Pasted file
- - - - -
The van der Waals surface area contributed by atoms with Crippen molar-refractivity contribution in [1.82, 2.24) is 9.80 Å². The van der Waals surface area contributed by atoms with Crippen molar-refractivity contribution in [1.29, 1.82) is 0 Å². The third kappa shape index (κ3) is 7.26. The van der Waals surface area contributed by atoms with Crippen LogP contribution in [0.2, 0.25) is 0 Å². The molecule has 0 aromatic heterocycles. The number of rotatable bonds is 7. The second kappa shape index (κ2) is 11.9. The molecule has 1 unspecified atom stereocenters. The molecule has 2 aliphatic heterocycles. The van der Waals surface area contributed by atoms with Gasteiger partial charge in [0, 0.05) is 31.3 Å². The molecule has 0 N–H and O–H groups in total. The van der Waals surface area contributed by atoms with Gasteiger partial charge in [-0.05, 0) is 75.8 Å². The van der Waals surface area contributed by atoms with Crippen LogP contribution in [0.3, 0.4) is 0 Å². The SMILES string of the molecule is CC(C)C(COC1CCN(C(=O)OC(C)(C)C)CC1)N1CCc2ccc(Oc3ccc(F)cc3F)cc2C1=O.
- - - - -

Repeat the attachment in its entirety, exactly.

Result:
The van der Waals surface area contributed by atoms with Crippen molar-refractivity contribution in [1.82, 2.24) is 9.80 Å². The van der Waals surface area contributed by atoms with Crippen molar-refractivity contribution in [1.29, 1.82) is 0 Å². The third kappa shape index (κ3) is 7.26. The van der Waals surface area contributed by atoms with Crippen LogP contribution in [0.2, 0.25) is 0 Å². The molecule has 0 aromatic heterocycles. The number of rotatable bonds is 7. The second kappa shape index (κ2) is 11.9. The molecule has 1 unspecified atom stereocenters. The molecule has 2 aliphatic heterocycles. The van der Waals surface area contributed by atoms with Gasteiger partial charge in [0, 0.05) is 31.3 Å². The molecule has 0 N–H and O–H groups in total. The van der Waals surface area contributed by atoms with Gasteiger partial charge in [-0.05, 0) is 75.8 Å². The van der Waals surface area contributed by atoms with Crippen LogP contribution in [0.3, 0.4) is 0 Å². The SMILES string of the molecule is CC(C)C(COC1CCN(C(=O)OC(C)(C)C)CC1)N1CCc2ccc(Oc3ccc(F)cc3F)cc2C1=O.